Human use and degradation of coastal ecosystems is at an all-time high. Thus, a current challenge for environmental management and research is moving beyond ecological definitions of success and integrating socioeconomic factors. Projects and studies with this aim, however, have focused primarily on monetary valuations of ecosystem functions, overlooking the behaviors and psycho-social motivations of environmental management. Using a nature-based salt marsh restoration project on Martha's Vineyard, Massachusetts, we assess the role of human attitudes and preferences in evaluating social success for ecosystem management. We use structural equation modeling to compare the strengths of social variables in predicting restoration project support, and find public understanding to be a more important predictor than personal values. Our results show that even among stakeholders with strong pro-environmental values, a weak understanding of the management initiative can undermine support. We also find that project support does not necessarily translate to the prioritization of similar management strategies. Instead, when individuals consider overall management priorities, differences arise between particular resource user-groups. This suggests that strong public support for individual initiatives can misconstrue complexities in stakeholder preferences that emerge in more comprehensive management considerations. Future investigations of the psycho-social components of management solutions should address the potentially tiered nature of human preferences, as well as whether public perceptions of management effectiveness act as an additional context-dependency of social viability.
Ocean governance frameworks are aimed at achieving sustainable use of the marine environment and its finite resources. They are increasingly being developed and implemented worldwide. Although the importance of evaluating the success of integrated ocean management initiatives is widely recognized, so is its complexity, and there is still limited knowledge or empirical experience on how to actually carry out such an evaluation. This research aims to develop a framework to evaluate the performance of marine spatial planning (MSP) (focusing on the tangible outcomes of such initiatives). Portugal’s maritime area totals c. 3,800,000 km2. As one of the world’s largest maritime nations, and with its ocean governance framework finalised in 2015, Portugal emerges as a relevant case study for the development of a mechanism to evaluate performance of its MSP system. A step-by-step participatory approach was designed to develop a set of indicators that could constitute the core of an evaluation mechanism of the performance of the Portuguese MSP system. The resulting fifteen indicators cover all aspects of an IPOO framework (inputs, process, outputs, outcomes) relevant in an MSP context (data and information base, transparency, aspects related to conflict, and to economic activities such as levels of investment and jobs), while including contextual indicators related to the state of the marine environment. These indicators thus simultaneously allow an assessment of the economic, social, and environmental effects of MSP, including some integrative high-level indicators such as well-being. This research demonstrates the interest and usefulness of using a participatory approach to the development of a comprehensive performance evaluation mechanism of Portuguese MSP. It exemplifies a shift towards a new, participatory, approach to the monitoring and evaluation stages of the MSP cycle, which may constitute a useful tool in the emerging field of MSP evaluation in Europe and beyond.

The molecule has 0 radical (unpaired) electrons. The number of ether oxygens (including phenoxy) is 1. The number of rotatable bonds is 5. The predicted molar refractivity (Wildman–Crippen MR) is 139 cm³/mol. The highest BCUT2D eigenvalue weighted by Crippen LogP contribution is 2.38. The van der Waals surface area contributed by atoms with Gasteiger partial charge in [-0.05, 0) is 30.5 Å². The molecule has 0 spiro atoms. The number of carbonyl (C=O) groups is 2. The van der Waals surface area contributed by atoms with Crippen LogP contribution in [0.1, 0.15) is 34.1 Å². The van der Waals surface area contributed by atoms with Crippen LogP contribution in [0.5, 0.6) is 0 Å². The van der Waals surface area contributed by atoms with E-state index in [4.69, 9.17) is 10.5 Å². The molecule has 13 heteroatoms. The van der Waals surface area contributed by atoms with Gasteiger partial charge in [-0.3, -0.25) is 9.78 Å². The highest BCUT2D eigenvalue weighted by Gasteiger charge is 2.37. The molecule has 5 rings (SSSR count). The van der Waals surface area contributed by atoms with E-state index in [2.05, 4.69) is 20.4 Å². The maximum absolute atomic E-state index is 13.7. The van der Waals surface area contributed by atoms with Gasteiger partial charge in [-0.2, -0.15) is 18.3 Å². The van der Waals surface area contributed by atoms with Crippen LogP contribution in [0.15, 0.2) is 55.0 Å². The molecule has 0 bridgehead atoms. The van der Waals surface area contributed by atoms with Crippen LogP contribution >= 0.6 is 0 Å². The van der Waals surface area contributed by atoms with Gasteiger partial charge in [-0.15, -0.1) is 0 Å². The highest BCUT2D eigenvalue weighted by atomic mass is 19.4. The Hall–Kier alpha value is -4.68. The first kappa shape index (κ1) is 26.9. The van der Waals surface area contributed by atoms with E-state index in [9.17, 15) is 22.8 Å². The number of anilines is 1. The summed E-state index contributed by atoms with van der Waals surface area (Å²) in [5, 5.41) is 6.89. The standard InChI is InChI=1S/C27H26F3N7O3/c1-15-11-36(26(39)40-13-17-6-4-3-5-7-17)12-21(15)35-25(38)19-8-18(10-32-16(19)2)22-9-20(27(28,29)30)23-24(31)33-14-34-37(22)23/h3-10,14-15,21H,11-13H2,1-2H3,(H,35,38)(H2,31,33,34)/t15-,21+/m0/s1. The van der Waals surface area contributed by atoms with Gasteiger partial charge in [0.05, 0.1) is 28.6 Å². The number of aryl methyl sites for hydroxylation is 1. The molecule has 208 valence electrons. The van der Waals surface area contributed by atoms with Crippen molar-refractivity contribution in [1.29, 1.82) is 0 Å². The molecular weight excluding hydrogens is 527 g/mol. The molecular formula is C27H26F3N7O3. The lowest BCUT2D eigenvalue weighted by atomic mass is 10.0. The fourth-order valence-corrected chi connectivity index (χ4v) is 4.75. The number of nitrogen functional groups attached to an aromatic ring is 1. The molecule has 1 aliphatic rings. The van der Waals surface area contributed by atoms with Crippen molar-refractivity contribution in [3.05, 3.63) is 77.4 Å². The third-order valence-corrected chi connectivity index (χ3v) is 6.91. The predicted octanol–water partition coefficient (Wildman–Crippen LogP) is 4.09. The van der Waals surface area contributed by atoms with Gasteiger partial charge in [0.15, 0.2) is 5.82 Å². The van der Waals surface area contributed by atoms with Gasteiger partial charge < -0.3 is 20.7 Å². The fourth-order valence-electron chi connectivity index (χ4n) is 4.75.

We describe the structure and historic landings of the Punta Abreojos fishing cooperative (Baja California Sur, Mexico) for the period between 2001 and 2015 to understand the dynamics of an economically and ecologically successful coastal fishing community according to catches and the direct income of fishers. A total of 21 commercial species were classified into three major groups: cultural resources, target resources and complementary resources. The most important resource in terms of total biomass was Paralabrax nebulifer(58.4%), followed by Panulirus interruptus and P. inflatus (13.6%). Seriola lalandi, Atractoscion nobilis, Caulolatilus princeps, Paralichtys californicus and P. woolmani made up minor proportions of the total biomass contributing 7.0%, 5.7%, 3.4% and 3.2% respectively. Haliotis fulgens and H. corrugata represented just 1.1% of the total biomass caught. Lobsters were the most profitable source of direct income for fisherman (77.5%), followed by the green and pink abalone (10.4%), barred sand bass (5.6%), white seabass (2.7%), California and speckled flounder (1.2%), yellowtail (1%) and whitefish (0.4%). The rest of the catch was composed of six species of finfish that represented 4.1% of the total catch biomass and 0.4% of the revenues from fishing.